Questioning the New York Times

When Electronic Intifada contacted the New York Times‘ Jerusalem bureau chief Ethan Bronner to ask him if it was true his son had just joined the Israeli army and if so whether he thought this would create a conflict of interest, the newspaper avoided giving a straight answer. It gave what has become so familiar — a response which in the paper’s scrupulously measured but condescending tone implicitly said: who are you to question our judgment?

“Mr. Bronner’s son is a young adult who makes his own decisions. At The Times, we have found Mr. Bronner’s coverage to be scrupulously fair and we are confident that will continue to be the case.”

To be oblique and not simply say, yes, Bronner’s son is in the IDF, but to instead say he “makes his own decisions,” is in effect to say: What gives you the audacity Mr Abunimah to think that we should be obliged to directly answer your meddlesome questions?

Similarly, the paper’s own public editor Clark Hoyt gets waved off by executive editor Bill Keller who simultaneously clearly feels obliged to pay mock homage to the public editor’s role. Lest readers be confused because they thought Hoyt is what the paper says — “the readers’ representative” — Keller gets all slimy and says that he actually has more respect for the readers than does Hoyt and that’s why Bronner won’t be getting reassigned. Keller, unlike Hoyt (Keller claims), believes that the paper’s readers are fully capable of distinguishing between appearance and reality. In this case that presumably means that they can see that the appearance of a conflict of interest for Ethan Bronner does not correspond with an actual conflict of interest.

There is one factual point, central to the discussion, that Hoyt gets wrong when he quotes a reader:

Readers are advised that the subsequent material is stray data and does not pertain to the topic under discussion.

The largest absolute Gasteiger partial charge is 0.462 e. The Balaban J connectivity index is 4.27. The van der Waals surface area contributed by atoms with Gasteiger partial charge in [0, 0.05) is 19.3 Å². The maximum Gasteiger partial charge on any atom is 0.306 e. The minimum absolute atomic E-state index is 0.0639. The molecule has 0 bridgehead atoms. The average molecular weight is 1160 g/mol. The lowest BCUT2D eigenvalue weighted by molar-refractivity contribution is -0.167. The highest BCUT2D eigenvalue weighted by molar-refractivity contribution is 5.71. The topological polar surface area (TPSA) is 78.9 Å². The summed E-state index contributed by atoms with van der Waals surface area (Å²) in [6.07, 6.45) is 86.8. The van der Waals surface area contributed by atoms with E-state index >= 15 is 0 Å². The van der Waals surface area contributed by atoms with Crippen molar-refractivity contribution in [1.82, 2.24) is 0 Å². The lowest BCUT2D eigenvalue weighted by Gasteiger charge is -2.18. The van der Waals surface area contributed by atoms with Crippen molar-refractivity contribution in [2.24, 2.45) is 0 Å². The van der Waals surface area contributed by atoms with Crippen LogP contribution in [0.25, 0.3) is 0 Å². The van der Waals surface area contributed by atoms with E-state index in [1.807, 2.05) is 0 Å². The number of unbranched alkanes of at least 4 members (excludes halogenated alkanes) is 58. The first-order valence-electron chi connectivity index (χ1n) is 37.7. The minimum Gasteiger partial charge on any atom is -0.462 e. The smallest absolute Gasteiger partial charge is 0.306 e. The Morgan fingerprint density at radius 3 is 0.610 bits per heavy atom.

Linda Mamoun of Boulder, Colo., wrote that although she found Bronner’s coverage “impressively well-written and relatively even-handed,” his position “should not be held by anyone with military ties to the state of Israel.” His son has the direct ties, not Bronner. But is that still too close for comfort?

Actually, the reader was right: it is Bronner, not his son, who has ties to the state of Israel.

As minister of defense, Ehud Barak does not have ties to the state of Israel. He is part of the state. Likewise Bronner’s son, who happens to be at the other end of the chain of command, is now just as much a part of the state.

As for the question about the potential conflict of interest, I don’t take it as a given that Bronner’s connection to the IDF will necessarily cloud his judgment. On the contrary, it could sharpen his focus.

The next time Israel makes its case for war, Bronner may stand at risk of losing a son. Maybe that will drive this reporter to pose tougher questions.

On the other hand, when it comes to the IDF’s policy of seeking zero risk for Israeli soldiers, it’s hard to imagine Bronner covering that issue with any semblance of impartiality.

Ultimately, the story here is the perennial story of the New York Times. It’s not about conflicts of interest as much as it’s about the paper’s unremitting disdain towards its critics.

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